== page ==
The chair of the state legislative committee on health care, concerned that emergency room workers at University Medical Center did not provide treatment to a pregnant woman who was in pain, has asked UMC’s top executive to come before the committee next week to explain the hospital’s protocols for patients who seek emergency care.
State Sen. Valerie Wiener, D-Las Vegas, said Thursday it is necessary to know from UMC CEO Kathy Silver how the hospital practices triage, the sorting of patients according to the urgency of their need for care.
Silver has agreed to testify.
“We need to know how they determine care,” Wiener said. “I don’t know what their standards and practices are. We have to find a comfort level with what they’re doing.”
On Nov. 30, Roshunda Abney, 25, and her fiance, Raffinee Dewberry, waited for six hours in the UMC emergency room despite Abney’s complaints about abdominal pain and repeated attempts by Dewberry and others in the waiting room to get UMC personnel to come to Abney’s aid.
The couple gave up hope of being seen at UMC and went to nearby Valley Hospital, where they say hospital personnel treated them rudely and suggested they wouldn’t be seen in a timely manner. Valley officials deny that hospital personnel were either unhelpful or rude.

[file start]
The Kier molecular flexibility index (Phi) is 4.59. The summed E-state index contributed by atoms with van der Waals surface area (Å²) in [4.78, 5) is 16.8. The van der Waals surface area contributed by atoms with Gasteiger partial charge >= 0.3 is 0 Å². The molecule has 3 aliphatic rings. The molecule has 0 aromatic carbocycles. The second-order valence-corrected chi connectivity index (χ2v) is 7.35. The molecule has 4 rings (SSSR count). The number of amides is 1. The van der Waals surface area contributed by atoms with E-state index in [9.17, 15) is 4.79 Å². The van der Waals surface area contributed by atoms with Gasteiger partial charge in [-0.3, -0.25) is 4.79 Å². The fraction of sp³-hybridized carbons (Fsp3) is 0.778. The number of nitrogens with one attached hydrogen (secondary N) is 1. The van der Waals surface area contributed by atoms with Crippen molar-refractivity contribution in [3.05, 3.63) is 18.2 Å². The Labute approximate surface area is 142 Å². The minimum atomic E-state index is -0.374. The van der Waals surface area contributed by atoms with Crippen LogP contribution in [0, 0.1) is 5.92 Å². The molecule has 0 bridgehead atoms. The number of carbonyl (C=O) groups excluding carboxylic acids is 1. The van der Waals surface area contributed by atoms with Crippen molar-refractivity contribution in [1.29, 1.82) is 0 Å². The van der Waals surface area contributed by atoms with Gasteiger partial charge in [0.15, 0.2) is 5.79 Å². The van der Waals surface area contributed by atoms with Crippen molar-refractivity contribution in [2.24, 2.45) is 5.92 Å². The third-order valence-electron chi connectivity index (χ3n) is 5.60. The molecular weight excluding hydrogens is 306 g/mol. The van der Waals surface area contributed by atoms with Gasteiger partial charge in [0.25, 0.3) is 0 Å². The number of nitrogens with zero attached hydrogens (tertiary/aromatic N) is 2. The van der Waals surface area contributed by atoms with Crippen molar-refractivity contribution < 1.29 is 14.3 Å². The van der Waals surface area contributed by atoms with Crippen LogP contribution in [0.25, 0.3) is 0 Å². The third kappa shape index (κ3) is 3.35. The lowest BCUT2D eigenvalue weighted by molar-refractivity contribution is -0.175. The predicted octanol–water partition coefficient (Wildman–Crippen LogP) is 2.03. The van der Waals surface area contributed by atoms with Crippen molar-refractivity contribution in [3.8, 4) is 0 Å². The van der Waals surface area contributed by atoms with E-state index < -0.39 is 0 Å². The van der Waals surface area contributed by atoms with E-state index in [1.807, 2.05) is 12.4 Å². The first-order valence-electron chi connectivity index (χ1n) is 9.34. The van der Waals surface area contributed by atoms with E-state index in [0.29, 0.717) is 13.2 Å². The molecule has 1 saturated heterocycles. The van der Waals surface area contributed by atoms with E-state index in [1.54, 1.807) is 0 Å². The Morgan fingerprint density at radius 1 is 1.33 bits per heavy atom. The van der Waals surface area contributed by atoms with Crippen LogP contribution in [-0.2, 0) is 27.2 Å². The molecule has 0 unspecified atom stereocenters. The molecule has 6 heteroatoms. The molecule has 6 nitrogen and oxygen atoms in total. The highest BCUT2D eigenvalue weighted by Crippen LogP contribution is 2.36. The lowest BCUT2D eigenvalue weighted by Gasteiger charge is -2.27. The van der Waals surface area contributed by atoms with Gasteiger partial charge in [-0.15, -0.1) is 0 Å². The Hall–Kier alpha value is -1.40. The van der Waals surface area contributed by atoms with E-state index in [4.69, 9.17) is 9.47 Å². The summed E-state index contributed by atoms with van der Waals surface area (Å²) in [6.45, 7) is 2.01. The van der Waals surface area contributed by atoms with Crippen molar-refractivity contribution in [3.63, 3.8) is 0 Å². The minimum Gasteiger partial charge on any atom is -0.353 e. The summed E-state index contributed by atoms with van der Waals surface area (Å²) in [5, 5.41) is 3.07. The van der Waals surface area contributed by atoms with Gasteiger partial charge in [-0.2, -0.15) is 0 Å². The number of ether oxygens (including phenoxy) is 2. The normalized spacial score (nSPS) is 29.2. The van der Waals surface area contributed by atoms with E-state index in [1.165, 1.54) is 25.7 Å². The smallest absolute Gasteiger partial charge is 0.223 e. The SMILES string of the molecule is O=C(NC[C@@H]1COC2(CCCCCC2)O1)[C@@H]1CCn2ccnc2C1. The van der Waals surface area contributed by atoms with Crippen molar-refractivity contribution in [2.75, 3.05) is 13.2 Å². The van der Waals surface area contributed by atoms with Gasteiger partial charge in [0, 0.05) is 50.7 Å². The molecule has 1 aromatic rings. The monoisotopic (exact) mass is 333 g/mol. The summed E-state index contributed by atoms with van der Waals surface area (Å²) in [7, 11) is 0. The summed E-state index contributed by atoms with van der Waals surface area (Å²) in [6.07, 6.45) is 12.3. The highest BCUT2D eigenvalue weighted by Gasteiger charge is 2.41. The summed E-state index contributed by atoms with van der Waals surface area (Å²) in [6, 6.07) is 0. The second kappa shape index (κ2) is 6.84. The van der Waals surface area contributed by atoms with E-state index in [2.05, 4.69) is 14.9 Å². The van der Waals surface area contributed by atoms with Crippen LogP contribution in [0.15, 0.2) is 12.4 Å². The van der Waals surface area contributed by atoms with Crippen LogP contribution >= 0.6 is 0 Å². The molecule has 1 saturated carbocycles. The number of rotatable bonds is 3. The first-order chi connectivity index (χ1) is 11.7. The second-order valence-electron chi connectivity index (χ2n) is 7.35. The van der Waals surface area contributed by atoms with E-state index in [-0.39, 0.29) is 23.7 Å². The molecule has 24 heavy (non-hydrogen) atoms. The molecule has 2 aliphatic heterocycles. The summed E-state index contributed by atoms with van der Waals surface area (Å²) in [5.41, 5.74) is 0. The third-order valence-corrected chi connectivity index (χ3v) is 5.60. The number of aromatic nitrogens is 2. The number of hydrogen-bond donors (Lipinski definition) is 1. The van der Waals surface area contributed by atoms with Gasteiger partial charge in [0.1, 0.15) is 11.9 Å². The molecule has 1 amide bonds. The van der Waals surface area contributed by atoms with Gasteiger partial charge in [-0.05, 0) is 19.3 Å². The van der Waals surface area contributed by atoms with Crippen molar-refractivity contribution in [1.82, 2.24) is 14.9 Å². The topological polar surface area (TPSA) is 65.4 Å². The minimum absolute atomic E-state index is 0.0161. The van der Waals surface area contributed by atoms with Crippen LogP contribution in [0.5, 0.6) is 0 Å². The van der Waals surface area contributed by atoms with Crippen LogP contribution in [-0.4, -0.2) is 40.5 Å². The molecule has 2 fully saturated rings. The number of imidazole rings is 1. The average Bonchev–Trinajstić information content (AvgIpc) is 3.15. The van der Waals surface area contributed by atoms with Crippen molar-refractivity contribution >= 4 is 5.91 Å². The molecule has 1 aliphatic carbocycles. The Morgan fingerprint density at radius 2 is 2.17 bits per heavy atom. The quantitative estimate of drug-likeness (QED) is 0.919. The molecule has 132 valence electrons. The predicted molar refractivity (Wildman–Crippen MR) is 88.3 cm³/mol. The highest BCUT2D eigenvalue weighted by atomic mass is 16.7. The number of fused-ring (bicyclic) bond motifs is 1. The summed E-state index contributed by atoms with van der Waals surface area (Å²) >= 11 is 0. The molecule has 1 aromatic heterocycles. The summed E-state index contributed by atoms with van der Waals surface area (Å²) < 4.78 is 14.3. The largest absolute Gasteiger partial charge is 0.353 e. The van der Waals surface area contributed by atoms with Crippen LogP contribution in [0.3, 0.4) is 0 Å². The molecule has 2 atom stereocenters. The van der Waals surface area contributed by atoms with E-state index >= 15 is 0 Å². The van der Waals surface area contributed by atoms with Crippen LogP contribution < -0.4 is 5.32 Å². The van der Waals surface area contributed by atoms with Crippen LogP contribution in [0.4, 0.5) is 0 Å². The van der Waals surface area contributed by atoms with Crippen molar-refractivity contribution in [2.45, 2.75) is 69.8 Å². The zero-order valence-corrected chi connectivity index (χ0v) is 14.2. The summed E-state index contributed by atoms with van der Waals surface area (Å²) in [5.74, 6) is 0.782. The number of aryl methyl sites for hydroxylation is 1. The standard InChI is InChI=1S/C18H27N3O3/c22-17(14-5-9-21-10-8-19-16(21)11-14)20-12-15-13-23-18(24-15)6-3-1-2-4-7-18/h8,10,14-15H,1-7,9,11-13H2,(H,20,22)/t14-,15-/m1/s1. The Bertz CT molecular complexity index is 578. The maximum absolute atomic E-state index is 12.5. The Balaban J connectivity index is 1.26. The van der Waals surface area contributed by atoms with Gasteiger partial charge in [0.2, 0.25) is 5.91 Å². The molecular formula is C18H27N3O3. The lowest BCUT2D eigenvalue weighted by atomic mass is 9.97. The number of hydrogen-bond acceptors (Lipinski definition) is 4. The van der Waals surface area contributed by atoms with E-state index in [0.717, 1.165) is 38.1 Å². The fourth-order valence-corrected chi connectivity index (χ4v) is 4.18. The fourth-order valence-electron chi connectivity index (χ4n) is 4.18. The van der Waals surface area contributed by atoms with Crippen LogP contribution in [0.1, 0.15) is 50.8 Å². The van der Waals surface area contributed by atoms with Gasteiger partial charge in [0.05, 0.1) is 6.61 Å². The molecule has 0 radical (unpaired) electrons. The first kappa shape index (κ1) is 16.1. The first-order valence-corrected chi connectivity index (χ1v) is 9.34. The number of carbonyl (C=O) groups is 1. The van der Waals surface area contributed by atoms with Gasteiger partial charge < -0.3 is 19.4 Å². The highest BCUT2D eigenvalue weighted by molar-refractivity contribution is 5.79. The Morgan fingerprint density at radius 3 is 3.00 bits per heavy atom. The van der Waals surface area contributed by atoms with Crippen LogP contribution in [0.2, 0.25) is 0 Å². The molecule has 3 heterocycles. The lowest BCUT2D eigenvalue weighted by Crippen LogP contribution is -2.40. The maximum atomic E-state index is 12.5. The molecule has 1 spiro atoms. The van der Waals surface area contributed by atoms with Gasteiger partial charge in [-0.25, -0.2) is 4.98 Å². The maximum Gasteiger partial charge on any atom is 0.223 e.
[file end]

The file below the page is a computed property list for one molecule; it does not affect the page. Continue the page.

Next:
Abney went home and gave breech birth to a baby girl, who died. Abney said she did not know she was pregnant.
A state investigation by the Nevada State Health Division has confirmed the couple’s allegations about what happened at UMC. The hospital has suspended six employees.
Jacob Hafter, a former paramedic and the attorney for Abney and Dewberry, has charged that the hospital did not follow what he has called “the basics of triage” that are supposed to be followed in every emergency room in the country. Hafter has filed a federal lawsuit against both UMC and Valley, claiming the hospitals violated the Emergency Medical Treatment and Active Labor Act.
“We need to know what the hospital’s priorities are when it comes to emergency care,” Wiener said.
Last month, Wiener had Silver testify on possible identify theft at the hospital.
At that meeting, Silver revealed that people whose confidential records at University Medical Center might have been leaked to outsiders as part of a possible money making scheme have been offered the free use of a credit monitoring service so they can determine whether their personal information had been compromised.
Wiener said she welcomes public comment on how UMC handles emergency care, but noted that such comments would come at the end of the hearing which beings at 9 a.m. Wednesday at the Sawyer Building. There are 11 items on the agenda and meetings often last into the afternoon.
Until the committee determines what is going on at UMC, she said it is too early to determine what, if anything, the body might do.
She said in the past other medical issues have prompted the committee to take steps that include recommending new policies, drafting legislation, setting up task forces and sending out letters of warning.
Contact reporter Paul Harasim at pharasim@ reviewjournal.com or 702-387-2908.